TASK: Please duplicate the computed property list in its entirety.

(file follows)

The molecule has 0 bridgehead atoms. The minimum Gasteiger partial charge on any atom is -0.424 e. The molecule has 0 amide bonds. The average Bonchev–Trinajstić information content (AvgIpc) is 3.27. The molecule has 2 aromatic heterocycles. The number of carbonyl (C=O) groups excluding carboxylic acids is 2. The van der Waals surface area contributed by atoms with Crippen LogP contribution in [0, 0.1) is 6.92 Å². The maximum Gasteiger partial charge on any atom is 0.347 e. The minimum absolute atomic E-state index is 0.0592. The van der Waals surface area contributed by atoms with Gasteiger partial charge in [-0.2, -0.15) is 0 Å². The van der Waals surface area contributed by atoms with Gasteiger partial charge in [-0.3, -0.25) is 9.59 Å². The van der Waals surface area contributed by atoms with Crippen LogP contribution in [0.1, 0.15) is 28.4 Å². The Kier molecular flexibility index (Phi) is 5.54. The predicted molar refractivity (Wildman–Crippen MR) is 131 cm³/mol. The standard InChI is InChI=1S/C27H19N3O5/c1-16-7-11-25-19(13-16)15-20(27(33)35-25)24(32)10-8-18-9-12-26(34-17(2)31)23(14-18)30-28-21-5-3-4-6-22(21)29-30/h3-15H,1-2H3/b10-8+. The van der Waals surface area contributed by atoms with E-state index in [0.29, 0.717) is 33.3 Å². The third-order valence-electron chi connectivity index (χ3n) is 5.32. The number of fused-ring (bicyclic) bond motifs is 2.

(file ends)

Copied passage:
The molecule has 0 bridgehead atoms. The minimum Gasteiger partial charge on any atom is -0.424 e. The molecule has 0 amide bonds. The average Bonchev–Trinajstić information content (AvgIpc) is 3.27. The molecule has 2 aromatic heterocycles. The number of carbonyl (C=O) groups excluding carboxylic acids is 2. The van der Waals surface area contributed by atoms with Crippen LogP contribution in [0, 0.1) is 6.92 Å². The maximum Gasteiger partial charge on any atom is 0.347 e. The minimum absolute atomic E-state index is 0.0592. The van der Waals surface area contributed by atoms with Gasteiger partial charge in [-0.2, -0.15) is 0 Å². The van der Waals surface area contributed by atoms with Gasteiger partial charge in [-0.3, -0.25) is 9.59 Å². The van der Waals surface area contributed by atoms with Crippen LogP contribution in [0.1, 0.15) is 28.4 Å². The Kier molecular flexibility index (Phi) is 5.54. The predicted molar refractivity (Wildman–Crippen MR) is 131 cm³/mol. The standard InChI is InChI=1S/C27H19N3O5/c1-16-7-11-25-19(13-16)15-20(27(33)35-25)24(32)10-8-18-9-12-26(34-17(2)31)23(14-18)30-28-21-5-3-4-6-22(21)29-30/h3-15H,1-2H3/b10-8+. The van der Waals surface area contributed by atoms with E-state index in [0.29, 0.717) is 33.3 Å². The third-order valence-electron chi connectivity index (χ3n) is 5.32. The number of fused-ring (bicyclic) bond motifs is 2.